Her head
enters the headhold
which starts sucking her forth: being itself
clamps down all over her

I’m a huge fan of Kinnell. But I would not call him relaxing. I read his words to feel alive, to feel my mortality, to be overwhelmed. He is the sort of poet whose poems you can check your pulse by. It was 8 o’clock in the morning and I did not feel like reading Kinnell’s poetry or watching dvds. I could feel the baby just beginning her descent, pushing past muscle and heading for a closed door. Relaxation seemed an alien concept. And being was closing down all over me.

Gives her
Into the shuddering grip of departure

By early afternoon, my contractions were unproductive and the pain I felt I was
relentless. In my last ditch efforts to relax, I climbed into the shower and refused to let my husband take the hot water away. For almost two hours, I sat there sweating and shaking, watching my shadow on the tile under the fluorescent lights of the hospital bathroom. I was aware of the death of myself. Kinnell of course is referring to his daughter Maud, “somersaulting alone in the oneness” of a womb, but he could just as easily have been referring to me.

Even as Kinnell sees his daughter being born- “she skids out on her face into light”- he is aware of death, of his own mortality. And so it was with me. I felt the self I had been was no longer a viable one. Like my daughter, perhaps more than my daughter who once prompted was eager to exit my body, I was skidding into the light, dying a moment, and turning blue as a coal.

Finally, the terror of how much worse the pain could get caused me to get up from my footstool in the bathtub and ask the nurse to call the anesthesiologist. It was only after the epidural took away the pain that a wild euphoria came over me, a drugged, orgasmic sense of the vastness of the world. My water broke with a loud, frightening pop. I could feel the baby burrowing down hard, trying to get herself out of the womb so fiercely that I could not tell the difference between her pushing and my own. My daughter and I were about to be born.

Which is not to downplay the enormity of my daughter’s birth to her. However mystical her birth was to me, it must have been one-thousand-fold more intense to come out into the fluorescent lights of the hospital room. All wet limbs and black hair, she emerged with cocked eyebrows. She howled, and then nestled into my arms, looking around half-blind at this new wilderness for a short while before falling asleep in exhaustion.

It was the next day in the maternity ward, after I’d eaten my first real meal that my husband got around to reading “Under the Maud Moon” to me. I had not read it, nor thought about this poem in many years, and later I read it again by myself and cried over it. Those lines contained all the joy and anguish and enormity of the birth, all the things I could not articulate, all the things I wanted to articulate about how much we’d wanted this baby and what a long journey it had been from those cornfields to get to this hospital room with my husband, to this moment where I felt my life was finally real.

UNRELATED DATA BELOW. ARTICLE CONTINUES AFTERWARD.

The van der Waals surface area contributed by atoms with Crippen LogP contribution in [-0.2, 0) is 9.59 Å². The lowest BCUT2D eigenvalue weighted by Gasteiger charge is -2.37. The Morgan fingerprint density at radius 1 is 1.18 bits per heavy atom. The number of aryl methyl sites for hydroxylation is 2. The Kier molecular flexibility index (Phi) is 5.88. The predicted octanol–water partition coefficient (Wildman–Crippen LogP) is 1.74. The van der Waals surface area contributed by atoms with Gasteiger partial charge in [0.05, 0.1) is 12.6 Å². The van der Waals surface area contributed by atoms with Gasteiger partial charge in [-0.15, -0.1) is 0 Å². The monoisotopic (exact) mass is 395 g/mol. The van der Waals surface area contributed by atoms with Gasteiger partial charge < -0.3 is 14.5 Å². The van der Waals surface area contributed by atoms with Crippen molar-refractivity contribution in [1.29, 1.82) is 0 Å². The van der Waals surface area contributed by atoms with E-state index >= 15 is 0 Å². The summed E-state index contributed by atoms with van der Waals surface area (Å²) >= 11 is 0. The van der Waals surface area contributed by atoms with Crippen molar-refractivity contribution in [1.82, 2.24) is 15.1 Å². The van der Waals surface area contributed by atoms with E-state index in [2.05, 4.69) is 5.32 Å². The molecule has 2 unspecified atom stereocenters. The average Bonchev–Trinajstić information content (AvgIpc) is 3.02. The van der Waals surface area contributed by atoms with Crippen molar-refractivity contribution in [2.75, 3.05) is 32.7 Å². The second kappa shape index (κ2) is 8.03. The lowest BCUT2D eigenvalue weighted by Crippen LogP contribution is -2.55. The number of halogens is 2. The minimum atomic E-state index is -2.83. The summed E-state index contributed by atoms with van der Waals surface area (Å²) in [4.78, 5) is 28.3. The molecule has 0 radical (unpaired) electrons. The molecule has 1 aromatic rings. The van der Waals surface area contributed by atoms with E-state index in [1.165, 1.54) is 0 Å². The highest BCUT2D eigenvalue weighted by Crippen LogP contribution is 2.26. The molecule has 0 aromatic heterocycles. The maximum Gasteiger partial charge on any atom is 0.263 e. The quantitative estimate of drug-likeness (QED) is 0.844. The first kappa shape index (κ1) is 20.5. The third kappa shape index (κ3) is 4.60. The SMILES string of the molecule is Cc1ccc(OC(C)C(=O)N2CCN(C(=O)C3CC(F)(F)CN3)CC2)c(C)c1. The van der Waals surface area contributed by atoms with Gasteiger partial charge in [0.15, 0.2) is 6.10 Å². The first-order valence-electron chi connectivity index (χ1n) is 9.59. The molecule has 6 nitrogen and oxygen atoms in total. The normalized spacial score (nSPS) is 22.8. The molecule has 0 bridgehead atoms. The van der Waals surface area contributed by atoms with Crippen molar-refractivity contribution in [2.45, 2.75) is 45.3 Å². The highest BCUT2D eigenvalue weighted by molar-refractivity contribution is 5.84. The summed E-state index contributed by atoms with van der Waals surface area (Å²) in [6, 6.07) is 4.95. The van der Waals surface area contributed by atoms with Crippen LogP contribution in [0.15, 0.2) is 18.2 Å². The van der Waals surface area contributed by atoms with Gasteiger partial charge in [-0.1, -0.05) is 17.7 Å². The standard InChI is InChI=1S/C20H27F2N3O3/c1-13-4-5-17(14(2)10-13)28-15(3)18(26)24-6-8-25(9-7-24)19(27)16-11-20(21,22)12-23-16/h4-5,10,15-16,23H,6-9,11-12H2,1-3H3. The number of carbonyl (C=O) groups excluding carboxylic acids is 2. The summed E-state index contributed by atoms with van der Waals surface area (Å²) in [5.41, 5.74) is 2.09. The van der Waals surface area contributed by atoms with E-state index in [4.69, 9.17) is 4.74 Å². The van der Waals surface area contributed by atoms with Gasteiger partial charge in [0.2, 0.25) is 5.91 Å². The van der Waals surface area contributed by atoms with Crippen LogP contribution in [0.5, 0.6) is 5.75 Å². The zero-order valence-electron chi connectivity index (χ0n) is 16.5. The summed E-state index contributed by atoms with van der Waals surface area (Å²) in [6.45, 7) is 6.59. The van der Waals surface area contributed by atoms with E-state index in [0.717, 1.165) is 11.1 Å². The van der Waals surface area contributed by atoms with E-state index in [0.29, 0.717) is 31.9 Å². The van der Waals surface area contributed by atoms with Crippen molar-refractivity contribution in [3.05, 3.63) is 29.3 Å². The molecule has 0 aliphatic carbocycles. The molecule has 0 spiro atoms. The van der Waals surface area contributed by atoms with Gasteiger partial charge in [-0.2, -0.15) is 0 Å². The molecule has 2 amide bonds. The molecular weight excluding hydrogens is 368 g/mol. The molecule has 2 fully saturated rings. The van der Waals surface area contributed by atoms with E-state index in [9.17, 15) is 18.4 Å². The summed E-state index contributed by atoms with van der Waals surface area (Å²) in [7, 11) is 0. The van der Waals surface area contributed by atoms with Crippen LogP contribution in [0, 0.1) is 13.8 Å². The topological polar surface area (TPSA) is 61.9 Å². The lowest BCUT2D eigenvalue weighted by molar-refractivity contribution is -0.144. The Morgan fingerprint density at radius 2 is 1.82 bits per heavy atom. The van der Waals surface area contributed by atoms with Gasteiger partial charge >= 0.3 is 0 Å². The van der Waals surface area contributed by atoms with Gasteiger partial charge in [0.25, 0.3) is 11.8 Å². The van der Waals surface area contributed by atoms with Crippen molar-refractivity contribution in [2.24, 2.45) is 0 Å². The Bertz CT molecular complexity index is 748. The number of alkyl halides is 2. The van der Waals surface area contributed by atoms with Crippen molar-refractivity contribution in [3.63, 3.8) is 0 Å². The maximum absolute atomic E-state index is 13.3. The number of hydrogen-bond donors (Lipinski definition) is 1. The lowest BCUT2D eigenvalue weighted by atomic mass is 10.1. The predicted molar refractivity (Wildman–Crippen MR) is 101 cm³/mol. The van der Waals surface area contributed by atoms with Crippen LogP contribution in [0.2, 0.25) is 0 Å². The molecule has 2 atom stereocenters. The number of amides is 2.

And in the days
when you find yourself orphaned
emptied of wing-singing, of light

When I was four, I used to play with my mother’s jewelry, particularly a pair of studs that looked like tiny cubes of rainbow light. I asked her once if I could have them. She said gesturing at her small box of earrings and necklaces, “Oh, when I die, all of these will be yours.” This thought of my parents dying made me burst into a strangled sob. “But I’ll be all alone. I don’t want you to die,” I said. And the only way I could stomach this terrible thought, probably the worst thought I had ever had up to this point in my life, was the relief of crying, the same relief I experience when I write.

My daughter is more than one month old now. I get the impression she cries more on most days than the typical newborn—far, far more than the three hours that is the standard by which colic is diagnosed. She has acid reflux, but I don’t think her scream can be attributed only to esophageal pain. It is an upsetting sight to behold her helplessness, her adorable round face with its huge cheeks scrunching up, her violet-black eyes shutting, her tiny nostrils flaring and her toothless mouth gaping wide. My husband has even compared her, to my dismay, to David Alfaro Siqueiro’s disturbing Echo of a Scream. We have been through a million ways to relieve her pain, none of which is a sure thing, and some of which have the potential to make her angry.

Among other things, my husband swaddles her in pink and blue receiving blankets. He makes a loud shushing sound that mimics the sound of my insides, which are as familiar to her as the wind and the leaves are to me. We turn on white noise from an app on my iPhone. We send her back for a few hours into the amniotic oneness, the noisy, dark dream from which she came to us.


Anita Felicelli is the author of Izzy and Poe, Sparks Off You, and Letters to an Albatross. Her writing has appeared or is forthcoming in the New York Times, Los Angeles Review of Books, PopMatters, Brain Child, Ardor, Blackbird, and elsewhere. She lives in the Bay Area with her family. If you're so inclined, follow her @anitafelicelli. More from this author →